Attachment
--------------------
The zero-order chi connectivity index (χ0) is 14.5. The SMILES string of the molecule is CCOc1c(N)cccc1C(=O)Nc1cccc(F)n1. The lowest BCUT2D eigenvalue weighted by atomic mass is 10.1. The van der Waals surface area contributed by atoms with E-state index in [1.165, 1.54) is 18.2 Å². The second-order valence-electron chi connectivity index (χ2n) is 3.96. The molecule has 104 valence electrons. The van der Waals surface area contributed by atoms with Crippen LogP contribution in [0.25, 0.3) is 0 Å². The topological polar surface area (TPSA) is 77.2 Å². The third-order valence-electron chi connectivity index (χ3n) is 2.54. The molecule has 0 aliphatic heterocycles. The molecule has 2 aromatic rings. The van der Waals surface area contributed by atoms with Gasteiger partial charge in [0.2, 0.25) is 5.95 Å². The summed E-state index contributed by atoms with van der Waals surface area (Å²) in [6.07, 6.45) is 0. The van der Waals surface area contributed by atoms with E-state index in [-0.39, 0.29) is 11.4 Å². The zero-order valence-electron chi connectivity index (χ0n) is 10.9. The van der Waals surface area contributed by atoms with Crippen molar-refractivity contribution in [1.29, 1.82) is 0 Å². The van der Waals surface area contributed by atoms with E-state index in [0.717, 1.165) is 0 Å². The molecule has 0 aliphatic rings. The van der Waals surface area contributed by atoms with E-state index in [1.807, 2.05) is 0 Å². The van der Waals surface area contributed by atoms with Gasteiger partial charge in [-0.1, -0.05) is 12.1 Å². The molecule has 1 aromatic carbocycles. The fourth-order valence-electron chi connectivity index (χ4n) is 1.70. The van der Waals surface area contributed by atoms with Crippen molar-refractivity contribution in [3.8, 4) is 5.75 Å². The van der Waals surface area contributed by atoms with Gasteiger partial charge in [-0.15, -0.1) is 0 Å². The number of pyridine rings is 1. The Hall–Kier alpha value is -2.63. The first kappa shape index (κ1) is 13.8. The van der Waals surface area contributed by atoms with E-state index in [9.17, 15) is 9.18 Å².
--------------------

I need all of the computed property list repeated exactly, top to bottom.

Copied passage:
The zero-order chi connectivity index (χ0) is 14.5. The SMILES string of the molecule is CCOc1c(N)cccc1C(=O)Nc1cccc(F)n1. The lowest BCUT2D eigenvalue weighted by atomic mass is 10.1. The van der Waals surface area contributed by atoms with E-state index in [1.165, 1.54) is 18.2 Å². The second-order valence-electron chi connectivity index (χ2n) is 3.96. The molecule has 104 valence electrons. The van der Waals surface area contributed by atoms with Crippen LogP contribution in [0.25, 0.3) is 0 Å². The topological polar surface area (TPSA) is 77.2 Å². The third-order valence-electron chi connectivity index (χ3n) is 2.54. The molecule has 0 aliphatic heterocycles. The molecule has 2 aromatic rings. The van der Waals surface area contributed by atoms with Gasteiger partial charge in [0.2, 0.25) is 5.95 Å². The summed E-state index contributed by atoms with van der Waals surface area (Å²) in [6.07, 6.45) is 0. The van der Waals surface area contributed by atoms with E-state index in [-0.39, 0.29) is 11.4 Å². The zero-order valence-electron chi connectivity index (χ0n) is 10.9. The van der Waals surface area contributed by atoms with Crippen molar-refractivity contribution in [1.29, 1.82) is 0 Å². The van der Waals surface area contributed by atoms with E-state index in [0.717, 1.165) is 0 Å². The molecule has 0 aliphatic rings. The van der Waals surface area contributed by atoms with E-state index in [1.807, 2.05) is 0 Å². The van der Waals surface area contributed by atoms with Gasteiger partial charge in [-0.1, -0.05) is 12.1 Å². The molecule has 1 aromatic carbocycles. The fourth-order valence-electron chi connectivity index (χ4n) is 1.70. The van der Waals surface area contributed by atoms with Crippen molar-refractivity contribution in [3.8, 4) is 5.75 Å². The van der Waals surface area contributed by atoms with Gasteiger partial charge in [-0.15, -0.1) is 0 Å². The number of pyridine rings is 1. The Hall–Kier alpha value is -2.63. The first kappa shape index (κ1) is 13.8. The van der Waals surface area contributed by atoms with E-state index in [9.17, 15) is 9.18 Å².